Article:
Tuesday, May 29, 2007

Climate politics, and a red herring

Articles relating to climate change in the Guardian today are uneven. Hope dries up for Nicaragua's Miskito is more or less below the line advertising for a new Oxfam paper Adapting to climate change: What’s needed in poor countries, and who should pay. (Oxfam says at least $50bn (£25bn) a year in addition to existing aid budgets is needed to help communities like the Miskito adapt to climate change.) The article quotes Nicanor Rizo, a community leader in the Miskito community of Riati on the Rio Coco: "We are a proud people[.] Do you think we want to have to ask for help or depend on handouts from outside agencies?"

All this -- heroic victims with touches of the noble savage to play to unconscious Western stereotypes -- is as fine as far as it goes, but should be read in combination with UK told to pay more for climate change which gives a little more detail on some key money questions and a useful report from WWF on energy efficiency.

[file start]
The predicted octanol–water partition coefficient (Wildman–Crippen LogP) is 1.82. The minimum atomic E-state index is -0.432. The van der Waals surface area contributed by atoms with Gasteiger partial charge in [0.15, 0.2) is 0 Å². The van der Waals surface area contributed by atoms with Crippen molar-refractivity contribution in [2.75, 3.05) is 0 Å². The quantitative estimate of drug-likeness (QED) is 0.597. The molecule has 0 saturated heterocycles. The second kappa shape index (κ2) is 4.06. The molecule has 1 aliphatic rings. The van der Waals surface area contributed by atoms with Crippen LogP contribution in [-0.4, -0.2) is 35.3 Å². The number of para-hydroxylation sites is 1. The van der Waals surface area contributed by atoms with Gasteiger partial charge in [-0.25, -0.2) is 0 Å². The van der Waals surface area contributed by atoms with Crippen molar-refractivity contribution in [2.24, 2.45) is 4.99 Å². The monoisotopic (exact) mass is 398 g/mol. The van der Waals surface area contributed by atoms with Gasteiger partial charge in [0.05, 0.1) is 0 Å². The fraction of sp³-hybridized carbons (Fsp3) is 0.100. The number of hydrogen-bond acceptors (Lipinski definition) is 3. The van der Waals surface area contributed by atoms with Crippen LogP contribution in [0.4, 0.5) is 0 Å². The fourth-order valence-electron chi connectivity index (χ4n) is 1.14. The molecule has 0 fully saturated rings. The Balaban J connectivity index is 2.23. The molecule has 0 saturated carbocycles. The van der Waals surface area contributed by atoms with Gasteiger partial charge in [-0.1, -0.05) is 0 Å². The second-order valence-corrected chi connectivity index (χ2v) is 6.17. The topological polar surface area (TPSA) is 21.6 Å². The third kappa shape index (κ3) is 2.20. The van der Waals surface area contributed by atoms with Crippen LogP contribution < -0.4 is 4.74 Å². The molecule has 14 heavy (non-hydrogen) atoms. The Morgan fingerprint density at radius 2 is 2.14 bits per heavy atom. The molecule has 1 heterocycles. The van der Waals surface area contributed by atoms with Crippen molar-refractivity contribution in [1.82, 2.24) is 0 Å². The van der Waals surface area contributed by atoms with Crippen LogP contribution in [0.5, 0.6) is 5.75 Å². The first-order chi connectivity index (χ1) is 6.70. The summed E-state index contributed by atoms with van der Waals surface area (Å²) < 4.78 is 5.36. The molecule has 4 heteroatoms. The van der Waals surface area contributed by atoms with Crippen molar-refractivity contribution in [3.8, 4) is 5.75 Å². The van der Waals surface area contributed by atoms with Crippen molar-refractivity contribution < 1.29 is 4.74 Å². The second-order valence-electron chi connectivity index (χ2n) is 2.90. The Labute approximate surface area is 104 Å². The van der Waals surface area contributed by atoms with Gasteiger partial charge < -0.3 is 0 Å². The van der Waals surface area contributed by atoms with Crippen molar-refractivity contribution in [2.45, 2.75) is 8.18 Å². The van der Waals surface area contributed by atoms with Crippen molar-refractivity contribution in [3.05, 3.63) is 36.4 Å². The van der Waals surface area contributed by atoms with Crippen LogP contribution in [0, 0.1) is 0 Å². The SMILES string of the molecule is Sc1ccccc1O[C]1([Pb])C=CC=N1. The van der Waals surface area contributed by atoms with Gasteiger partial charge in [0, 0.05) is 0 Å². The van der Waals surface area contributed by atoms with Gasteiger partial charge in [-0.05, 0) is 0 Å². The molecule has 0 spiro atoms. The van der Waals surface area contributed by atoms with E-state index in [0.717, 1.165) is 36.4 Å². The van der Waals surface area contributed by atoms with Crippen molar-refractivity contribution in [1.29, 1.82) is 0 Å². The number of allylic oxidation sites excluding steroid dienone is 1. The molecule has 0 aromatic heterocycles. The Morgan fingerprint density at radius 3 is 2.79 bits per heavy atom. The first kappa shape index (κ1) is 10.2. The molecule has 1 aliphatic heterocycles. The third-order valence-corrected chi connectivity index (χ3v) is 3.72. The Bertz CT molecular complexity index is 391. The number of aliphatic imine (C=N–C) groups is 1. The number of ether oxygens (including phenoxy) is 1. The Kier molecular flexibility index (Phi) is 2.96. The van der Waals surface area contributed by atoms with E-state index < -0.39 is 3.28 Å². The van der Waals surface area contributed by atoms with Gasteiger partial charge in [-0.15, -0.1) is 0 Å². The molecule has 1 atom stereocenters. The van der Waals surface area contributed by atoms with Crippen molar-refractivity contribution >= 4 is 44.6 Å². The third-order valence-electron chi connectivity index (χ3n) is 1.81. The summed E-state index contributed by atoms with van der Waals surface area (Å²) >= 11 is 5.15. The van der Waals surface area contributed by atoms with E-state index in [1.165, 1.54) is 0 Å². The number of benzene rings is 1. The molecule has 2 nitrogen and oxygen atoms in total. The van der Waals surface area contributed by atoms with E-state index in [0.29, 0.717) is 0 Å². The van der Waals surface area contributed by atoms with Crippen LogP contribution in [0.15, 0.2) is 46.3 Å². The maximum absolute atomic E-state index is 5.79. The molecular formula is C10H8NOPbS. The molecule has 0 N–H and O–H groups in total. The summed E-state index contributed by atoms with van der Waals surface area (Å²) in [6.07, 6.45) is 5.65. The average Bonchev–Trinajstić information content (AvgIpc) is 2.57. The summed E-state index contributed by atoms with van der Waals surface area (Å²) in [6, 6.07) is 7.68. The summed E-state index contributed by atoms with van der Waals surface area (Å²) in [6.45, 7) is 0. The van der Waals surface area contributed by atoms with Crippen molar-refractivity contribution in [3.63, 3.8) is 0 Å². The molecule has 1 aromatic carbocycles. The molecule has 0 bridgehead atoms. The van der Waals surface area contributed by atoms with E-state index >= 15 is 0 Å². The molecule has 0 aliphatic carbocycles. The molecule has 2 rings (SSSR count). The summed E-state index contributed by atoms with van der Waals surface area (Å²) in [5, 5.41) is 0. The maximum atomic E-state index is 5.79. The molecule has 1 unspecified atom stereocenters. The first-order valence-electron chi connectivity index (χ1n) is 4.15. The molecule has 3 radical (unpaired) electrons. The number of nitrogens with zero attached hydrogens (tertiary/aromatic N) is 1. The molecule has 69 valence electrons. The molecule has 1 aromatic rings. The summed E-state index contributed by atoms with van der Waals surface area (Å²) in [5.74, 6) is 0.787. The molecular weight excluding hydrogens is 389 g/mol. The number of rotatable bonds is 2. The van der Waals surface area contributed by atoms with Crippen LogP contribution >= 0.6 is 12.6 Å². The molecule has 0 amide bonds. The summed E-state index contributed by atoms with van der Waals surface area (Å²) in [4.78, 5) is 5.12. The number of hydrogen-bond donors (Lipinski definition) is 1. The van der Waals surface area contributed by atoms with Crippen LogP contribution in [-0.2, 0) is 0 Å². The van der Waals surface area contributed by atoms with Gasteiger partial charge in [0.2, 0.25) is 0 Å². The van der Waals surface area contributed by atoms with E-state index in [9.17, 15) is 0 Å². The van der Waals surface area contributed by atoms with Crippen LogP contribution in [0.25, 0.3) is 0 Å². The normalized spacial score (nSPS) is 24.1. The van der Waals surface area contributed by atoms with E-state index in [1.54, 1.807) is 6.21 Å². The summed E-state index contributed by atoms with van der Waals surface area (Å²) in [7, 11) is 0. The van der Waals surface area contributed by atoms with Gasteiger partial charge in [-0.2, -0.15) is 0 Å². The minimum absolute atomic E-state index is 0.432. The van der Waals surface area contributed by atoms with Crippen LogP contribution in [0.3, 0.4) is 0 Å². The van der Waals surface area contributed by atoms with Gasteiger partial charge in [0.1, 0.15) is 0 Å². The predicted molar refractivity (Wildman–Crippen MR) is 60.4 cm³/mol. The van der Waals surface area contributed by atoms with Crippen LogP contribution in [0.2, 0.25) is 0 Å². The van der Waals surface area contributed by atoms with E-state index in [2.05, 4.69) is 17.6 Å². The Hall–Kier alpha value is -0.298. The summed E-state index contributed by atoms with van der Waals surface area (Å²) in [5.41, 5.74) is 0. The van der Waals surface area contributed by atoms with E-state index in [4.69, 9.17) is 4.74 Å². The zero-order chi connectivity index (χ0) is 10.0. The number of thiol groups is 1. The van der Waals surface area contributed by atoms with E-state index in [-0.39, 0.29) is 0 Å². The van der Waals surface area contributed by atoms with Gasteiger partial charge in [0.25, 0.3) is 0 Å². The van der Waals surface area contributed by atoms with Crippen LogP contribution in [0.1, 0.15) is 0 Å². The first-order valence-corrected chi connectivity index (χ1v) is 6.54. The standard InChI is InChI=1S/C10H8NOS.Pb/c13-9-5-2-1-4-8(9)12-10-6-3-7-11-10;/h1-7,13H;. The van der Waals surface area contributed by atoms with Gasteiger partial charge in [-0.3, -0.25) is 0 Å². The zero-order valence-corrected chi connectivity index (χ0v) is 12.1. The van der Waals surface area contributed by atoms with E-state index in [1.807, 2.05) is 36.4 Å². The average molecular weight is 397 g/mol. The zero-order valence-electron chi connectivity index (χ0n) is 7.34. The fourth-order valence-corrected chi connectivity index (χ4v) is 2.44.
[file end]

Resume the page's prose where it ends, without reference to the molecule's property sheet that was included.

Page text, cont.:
But Our blind faith in oil growth could bring the economy crashing down is not up to the columnist's standards (or of some other articles on the UK energy white paper) The idea of general economic collapse due scarce or expensive oil is misguided, as study of the 1970s oil shocks and the options for fuel conversion shows. The Stern Review (part three) is almost certainly right on this if not everything else when it states:
Increasing scarcity of fossil fuels alone will not stop emissions growth in time. The stocks of hydrocarbons that are profitable to extract (under current policies) are more than enough to take the world to levels of CO2 concentrations well beyond 750ppm, with very dangerous consequences for climate-change impacts.

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